Humeral Capitellum Osteochondritis Dissecans Workup

Updated: Jan 05, 2021
  • Author: Shital Patel, MD; Chief Editor: Sherwin SW Ho, MD  more...
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Imaging Studies

Anteroposterior (with elbow at 45° of flexion) magnetic resonance imaging (MRI)/lateral radiography

Plain radiography should be the primary imaging study obtained in all cases of humeral capitellum osteochondritis dissecans. Initially, radiographs appear without abnormalities. Early in the course of progression of humeral capitellum osteochondritis dissecans, changes are confined to the humeral capitellum. Changes may include patchy rarefaction consisting of a sclerotic rim of subchondral bone adjacent to the articular surface, irregular ossification, and/or a bony defect adjacent to the articular surface. Lateral radiographs may show flattening of the capitellum.

With the further passage of time, the radiographic appearance is based on whether separation of osteochondral fragments occurs. Without separation, the central sclerotic fragment becomes less distinctive, the rarefaction area ossifies, and the lesion slowly heals. However, with separation, loose bodies may be visualized within the joint. Note that only 30% of loose bodies are usually observed on plain radiography.

In the late stages of humeral capitellum osteochondritis dissecans, one is likely to see radial head enlargement, premature distal humeral physeal arrest, and degenerative changes leading to incongruity between the articulation of the radial head and the humeral capitellum.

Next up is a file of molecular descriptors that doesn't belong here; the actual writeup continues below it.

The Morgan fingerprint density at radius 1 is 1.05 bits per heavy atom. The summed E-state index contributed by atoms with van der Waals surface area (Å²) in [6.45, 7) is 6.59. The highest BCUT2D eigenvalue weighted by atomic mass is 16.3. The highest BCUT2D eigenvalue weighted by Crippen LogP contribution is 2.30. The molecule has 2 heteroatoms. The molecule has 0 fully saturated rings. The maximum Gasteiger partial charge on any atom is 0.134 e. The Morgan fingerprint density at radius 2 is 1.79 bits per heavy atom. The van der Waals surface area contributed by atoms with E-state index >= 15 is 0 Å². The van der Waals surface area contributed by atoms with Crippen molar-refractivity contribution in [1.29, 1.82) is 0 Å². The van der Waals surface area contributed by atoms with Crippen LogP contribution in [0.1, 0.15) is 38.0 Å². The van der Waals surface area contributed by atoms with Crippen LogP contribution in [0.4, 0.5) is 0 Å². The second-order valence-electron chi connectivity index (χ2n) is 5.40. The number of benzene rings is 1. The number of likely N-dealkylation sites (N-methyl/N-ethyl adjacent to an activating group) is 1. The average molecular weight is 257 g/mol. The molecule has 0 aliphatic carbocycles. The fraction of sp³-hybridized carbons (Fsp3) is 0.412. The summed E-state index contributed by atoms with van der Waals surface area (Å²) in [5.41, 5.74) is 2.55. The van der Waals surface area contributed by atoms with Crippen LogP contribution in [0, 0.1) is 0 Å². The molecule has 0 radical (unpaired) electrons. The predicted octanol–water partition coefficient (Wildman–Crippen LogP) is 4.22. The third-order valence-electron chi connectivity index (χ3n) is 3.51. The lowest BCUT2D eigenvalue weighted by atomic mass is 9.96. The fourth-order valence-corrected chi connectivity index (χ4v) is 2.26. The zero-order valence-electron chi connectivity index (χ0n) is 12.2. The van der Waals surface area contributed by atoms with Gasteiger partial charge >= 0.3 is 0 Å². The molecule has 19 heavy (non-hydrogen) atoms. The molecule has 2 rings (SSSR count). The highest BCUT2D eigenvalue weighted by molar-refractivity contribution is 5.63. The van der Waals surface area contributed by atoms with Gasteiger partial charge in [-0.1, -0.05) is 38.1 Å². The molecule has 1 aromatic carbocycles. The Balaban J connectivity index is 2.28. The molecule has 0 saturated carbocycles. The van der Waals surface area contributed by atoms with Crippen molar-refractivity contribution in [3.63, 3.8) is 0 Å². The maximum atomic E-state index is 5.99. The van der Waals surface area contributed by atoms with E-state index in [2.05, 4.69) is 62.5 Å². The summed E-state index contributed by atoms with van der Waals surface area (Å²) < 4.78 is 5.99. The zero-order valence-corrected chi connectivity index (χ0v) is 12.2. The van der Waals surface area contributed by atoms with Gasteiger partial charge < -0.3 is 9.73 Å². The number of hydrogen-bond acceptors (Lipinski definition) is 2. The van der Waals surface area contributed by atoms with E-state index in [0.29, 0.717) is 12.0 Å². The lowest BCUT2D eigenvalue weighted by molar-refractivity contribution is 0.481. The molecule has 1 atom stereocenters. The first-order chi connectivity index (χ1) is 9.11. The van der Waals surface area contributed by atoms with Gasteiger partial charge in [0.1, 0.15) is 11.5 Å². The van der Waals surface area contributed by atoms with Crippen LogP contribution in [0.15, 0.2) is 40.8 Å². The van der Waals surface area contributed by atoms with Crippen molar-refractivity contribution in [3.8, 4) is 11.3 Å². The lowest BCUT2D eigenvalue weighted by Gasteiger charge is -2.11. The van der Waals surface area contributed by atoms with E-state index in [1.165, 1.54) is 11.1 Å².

Computed tomography (CT) scanning

CT scanning helps to determine changes in bony anatomy. Specifically, an island of subchondral bone demarcated by a rarefied zone should be observed.


MRI, specifically T1-weighted images showing low-signal changes at the surface of the capitellum, can be useful for early detection of humeral capitellum osteochondritis dissecans. MRI also assists in determining the size and extent of the lesion and the vascular supply to the area. On T2-weighted images, unstable lesions (those with loose fragments) are noted to have pockets of high signal (fluid) surrounding the displaced fragments.

Contrast arthrography

Contrast arthrography provides additional information about the size and extent of the lesion. It can help in assessing loose fragments and in assessing any other articular abnormalities.


Ultrasonography shows localized capitellar bony flattening, which is useful in early detection. [21] Nondisplaced fragments appear as double high–echogenic areas in the capitellar subchondral bone. Displaced free bone is detected as highly echogenic fragments overlying intact subchondral bone.




Arthroscopy can be used as a diagnostic tool, although its lack of sensitivity for early lesions predisposes to a high rate of false-negative results.